With the proper equations, data can be tested to determine the best-performing member of any set. Then, as in nature, the fittest remain and the weak become extinct. According to Globis, “The key to any genetic software solution is a good fitness function. . . . This function must be very robust since the randomly generated initial molecules rarely make chemical sense” (2). The first step, however, is to convert the genetic representation of the molecules into the molecular structure, similar to the way proteins are made based on DNA and RNA. Once the molecules are built, the fitness function is applied. For drug discovery, the fitness function is the same as functions that estimate the docking abilities of ligands and a receptor. The function ranks the molecules; the poorest docking compounds are removed; and the remainder are modified genetically.

Fitness functions are extremely complex and tax the computers that run them. Typically, the functions must not only build the molecules, but also calculate the properties based on what was learned in the first structure-to-properties stage. Then they determine the effect when the molecule with properties attached is placed on the receptor. This is further complicated by the fact that in the three-dimensional world, there are many ways the drug molecule could approach the receptor. Some more recent programs allow for flexibility and even the presence of water between the receptor and the molecule. Unfortunately, these enhancements often take even more computing power. In essence, the entire process is limited by the speed of the fitness function.

The key advantage of genetic algorithms is that they not only use the computer as a tool for modeling and understanding properties, but also enable the computer to develop new structures and determine whether those structures serve a specific purpose. This allows discoveries of a random, almost accidental nature. Accidents made by humans have led to some of the greatest scientific discoveries of all time. Venkatsubramanian said, “One of the advantages [of evolutionary techniques] was not so much that it may have produced an explicit structure which was an immediate winner, but it forced them [the researchers] to think outside the box.” Although Venkatsubramanian was discussing engineering materials in this case, the same could be true of pharmaceuticals. Genetic algorithms show the potential for the discovery of unthought-of structures that would normally not be considered by researchers. This advantage may increase the yield of discovery, dramatically influencing the development of pharmaceuticals in the coming decades.

Companies using genetic algorithms
Currently, most major pharmaceutical companies use rational drug design and evolutionary techniques such as genetic algorithms as part of the drug discovery process. Several small pharma companies have also made innovations in this area. Companies such as Tripos, Daylight Chemical Information Systems, Axys Pharmaceuticals, and Nanodesign, among others, market products and services to small and large pharmaceutical and biotech companies that are based on genetic algorithms.

Tripos has developed several software products and services using genetic algorithms. Within its SYBYL program, the company offers a genetic algorithm-based conformational search tool for exploring the three-dimensional shapes that molecules attain. The GASP algorithm measures similarity and overlays molecules based on matches between their hydrogen bond donors/acceptors, hydrophobes, etc. The company has also been using genetic algorithms on binding problems. Flexidock uses a genetic algorithm to fit ligands into protein binding sites and accounts for conformational flexibility. Tripos is also working with collaborators to develop new tools, such as a de novo ligand design toolkit based on evolutionary principles under development at the University of Texas–Austin.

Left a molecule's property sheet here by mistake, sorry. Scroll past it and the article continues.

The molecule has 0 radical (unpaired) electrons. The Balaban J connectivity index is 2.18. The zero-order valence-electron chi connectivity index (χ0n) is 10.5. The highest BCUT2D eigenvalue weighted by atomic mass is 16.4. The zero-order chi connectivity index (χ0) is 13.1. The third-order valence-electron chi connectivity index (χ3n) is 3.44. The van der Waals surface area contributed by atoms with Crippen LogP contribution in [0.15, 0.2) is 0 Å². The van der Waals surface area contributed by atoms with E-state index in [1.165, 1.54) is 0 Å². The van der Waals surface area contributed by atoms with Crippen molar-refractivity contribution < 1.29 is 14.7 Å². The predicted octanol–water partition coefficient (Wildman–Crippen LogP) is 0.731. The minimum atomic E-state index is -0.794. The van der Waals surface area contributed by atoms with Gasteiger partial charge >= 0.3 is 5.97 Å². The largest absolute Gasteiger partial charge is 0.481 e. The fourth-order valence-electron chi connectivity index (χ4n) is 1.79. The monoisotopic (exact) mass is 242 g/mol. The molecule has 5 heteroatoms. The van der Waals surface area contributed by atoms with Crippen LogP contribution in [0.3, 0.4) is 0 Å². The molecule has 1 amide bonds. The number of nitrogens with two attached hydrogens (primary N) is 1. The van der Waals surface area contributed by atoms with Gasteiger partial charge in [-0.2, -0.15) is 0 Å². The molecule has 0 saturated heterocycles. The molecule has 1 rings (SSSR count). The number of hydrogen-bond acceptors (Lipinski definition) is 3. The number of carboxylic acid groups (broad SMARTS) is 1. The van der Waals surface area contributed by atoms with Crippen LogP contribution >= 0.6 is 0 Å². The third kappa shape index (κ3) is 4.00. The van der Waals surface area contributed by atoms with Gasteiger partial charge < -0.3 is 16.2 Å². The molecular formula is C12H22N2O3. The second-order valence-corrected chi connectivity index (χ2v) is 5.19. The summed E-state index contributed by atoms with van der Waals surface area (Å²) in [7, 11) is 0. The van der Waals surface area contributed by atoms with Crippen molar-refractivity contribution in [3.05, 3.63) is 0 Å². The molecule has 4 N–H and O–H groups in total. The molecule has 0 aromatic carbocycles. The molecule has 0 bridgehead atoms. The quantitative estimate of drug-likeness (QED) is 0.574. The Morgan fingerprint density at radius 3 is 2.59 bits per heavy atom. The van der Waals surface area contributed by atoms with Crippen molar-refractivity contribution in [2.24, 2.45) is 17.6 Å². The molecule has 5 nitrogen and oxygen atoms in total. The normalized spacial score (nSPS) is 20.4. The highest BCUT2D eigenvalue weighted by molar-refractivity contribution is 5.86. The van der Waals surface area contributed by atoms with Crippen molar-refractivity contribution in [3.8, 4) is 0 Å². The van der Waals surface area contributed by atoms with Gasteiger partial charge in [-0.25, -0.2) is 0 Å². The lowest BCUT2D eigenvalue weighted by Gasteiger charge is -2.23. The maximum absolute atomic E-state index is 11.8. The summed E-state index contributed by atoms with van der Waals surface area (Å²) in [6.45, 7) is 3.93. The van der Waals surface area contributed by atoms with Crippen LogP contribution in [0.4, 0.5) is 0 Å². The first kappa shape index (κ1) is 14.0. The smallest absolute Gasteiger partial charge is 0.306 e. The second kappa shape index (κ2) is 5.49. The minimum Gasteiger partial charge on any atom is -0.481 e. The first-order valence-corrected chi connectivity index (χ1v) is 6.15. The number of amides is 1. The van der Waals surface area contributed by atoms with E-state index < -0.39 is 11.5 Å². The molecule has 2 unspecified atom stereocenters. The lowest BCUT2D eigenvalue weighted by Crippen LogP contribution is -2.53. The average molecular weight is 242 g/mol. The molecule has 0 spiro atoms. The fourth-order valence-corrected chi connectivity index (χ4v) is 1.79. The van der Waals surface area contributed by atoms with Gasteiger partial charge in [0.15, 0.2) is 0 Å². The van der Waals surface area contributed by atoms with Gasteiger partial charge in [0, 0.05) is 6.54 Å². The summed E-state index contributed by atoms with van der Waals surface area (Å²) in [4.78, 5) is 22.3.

Daylight Chemical Information Systems, Inc., owns a 1993 patent on an evolutionary technique that uses SMILES strings as genetic material and performs fitness functions using comparative molecular field analysis (CoMFA). (SMILES, or simplified molecular input line entry specification, is a method of representing a molecule in a linear form.) Axys Pharmaceuticals also has a patent describing a neural network-based approach to modeling activity and designing new compounds.

Nanodesign has developed technology to provide novel chemical structures as candidates for the pharmaceutical industry. It uses a computational drug design process called Evolutionary Molecular Design (EMD). This process identifies the activity that is required for the receptor and focuses on the ligand structure rather than the receptor structure. Once the required activity has been identified for the receptor, a molecular assembler is used to identify structures that meet the requirements identified for the receptor. The most interesting facet of Nanodesign’s approach is the use of genetic algorithms to generate both the virtual receptor and the new ligands. Therefore, Nanodesign’s EMD uses genetic algorithms in both the forward and reverse problem.

Obviously, these companies are striving for new drug developments by using computational methods that achieve greater accuracy than could previously be obtained using older drug development tools.


  1. Venkatsubramanian, V., et al. Computer-Aided Molecular Design Using Neural Networks and Genetic Algorithms. In Genetic Algorithms in Molecular Modeling; Devillers, J., Ed.; Academic Press: New York, 1996.
  2. Globus, A., et al. Automatic molecular design using evolutionary techniques. Nanotechnology 1999, 10 (3), 290–299.